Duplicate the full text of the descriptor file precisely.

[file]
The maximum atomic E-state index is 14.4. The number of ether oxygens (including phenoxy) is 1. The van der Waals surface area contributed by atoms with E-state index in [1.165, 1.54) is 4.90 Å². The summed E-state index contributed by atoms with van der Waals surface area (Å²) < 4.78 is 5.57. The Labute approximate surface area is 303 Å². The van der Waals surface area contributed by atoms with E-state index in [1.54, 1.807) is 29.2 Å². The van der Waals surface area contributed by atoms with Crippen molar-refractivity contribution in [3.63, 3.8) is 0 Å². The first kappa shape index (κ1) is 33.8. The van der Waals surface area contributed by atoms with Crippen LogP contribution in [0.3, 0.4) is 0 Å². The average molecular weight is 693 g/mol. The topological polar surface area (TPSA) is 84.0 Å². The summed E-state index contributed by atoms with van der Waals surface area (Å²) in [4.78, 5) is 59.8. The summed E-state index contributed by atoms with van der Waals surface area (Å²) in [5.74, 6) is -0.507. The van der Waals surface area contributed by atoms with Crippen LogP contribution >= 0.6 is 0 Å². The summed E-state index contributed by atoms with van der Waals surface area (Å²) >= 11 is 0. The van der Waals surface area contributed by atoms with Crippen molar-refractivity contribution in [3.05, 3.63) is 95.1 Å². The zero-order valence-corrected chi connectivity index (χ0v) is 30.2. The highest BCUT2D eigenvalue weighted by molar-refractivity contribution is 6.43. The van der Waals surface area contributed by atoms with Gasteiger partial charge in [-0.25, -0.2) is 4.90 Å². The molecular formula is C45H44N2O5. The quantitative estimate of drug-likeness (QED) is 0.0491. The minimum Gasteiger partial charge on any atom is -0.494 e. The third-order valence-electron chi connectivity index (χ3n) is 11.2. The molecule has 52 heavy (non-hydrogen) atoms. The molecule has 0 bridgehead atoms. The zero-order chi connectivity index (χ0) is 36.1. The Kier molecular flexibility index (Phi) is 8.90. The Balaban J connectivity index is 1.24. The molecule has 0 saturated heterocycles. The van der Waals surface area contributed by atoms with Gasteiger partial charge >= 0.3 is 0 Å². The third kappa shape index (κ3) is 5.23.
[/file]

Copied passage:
The maximum atomic E-state index is 14.4. The number of ether oxygens (including phenoxy) is 1. The van der Waals surface area contributed by atoms with E-state index in [1.165, 1.54) is 4.90 Å². The summed E-state index contributed by atoms with van der Waals surface area (Å²) < 4.78 is 5.57. The Labute approximate surface area is 303 Å². The van der Waals surface area contributed by atoms with E-state index in [1.54, 1.807) is 29.2 Å². The van der Waals surface area contributed by atoms with Crippen molar-refractivity contribution in [3.63, 3.8) is 0 Å². The first kappa shape index (κ1) is 33.8. The van der Waals surface area contributed by atoms with Crippen LogP contribution in [0.3, 0.4) is 0 Å². The average molecular weight is 693 g/mol. The topological polar surface area (TPSA) is 84.0 Å². The summed E-state index contributed by atoms with van der Waals surface area (Å²) in [4.78, 5) is 59.8. The summed E-state index contributed by atoms with van der Waals surface area (Å²) in [5.74, 6) is -0.507. The van der Waals surface area contributed by atoms with Crippen LogP contribution >= 0.6 is 0 Å². The summed E-state index contributed by atoms with van der Waals surface area (Å²) >= 11 is 0. The van der Waals surface area contributed by atoms with Crippen molar-refractivity contribution in [3.05, 3.63) is 95.1 Å². The zero-order valence-corrected chi connectivity index (χ0v) is 30.2. The highest BCUT2D eigenvalue weighted by molar-refractivity contribution is 6.43. The van der Waals surface area contributed by atoms with Gasteiger partial charge in [-0.25, -0.2) is 4.90 Å². The molecular formula is C45H44N2O5. The quantitative estimate of drug-likeness (QED) is 0.0491. The minimum Gasteiger partial charge on any atom is -0.494 e. The third-order valence-electron chi connectivity index (χ3n) is 11.2. The molecule has 52 heavy (non-hydrogen) atoms. The molecule has 0 bridgehead atoms. The zero-order chi connectivity index (χ0) is 36.1. The Kier molecular flexibility index (Phi) is 8.90. The Balaban J connectivity index is 1.24. The molecule has 0 saturated heterocycles. The van der Waals surface area contributed by atoms with Gasteiger partial charge >= 0.3 is 0 Å². The third kappa shape index (κ3) is 5.23.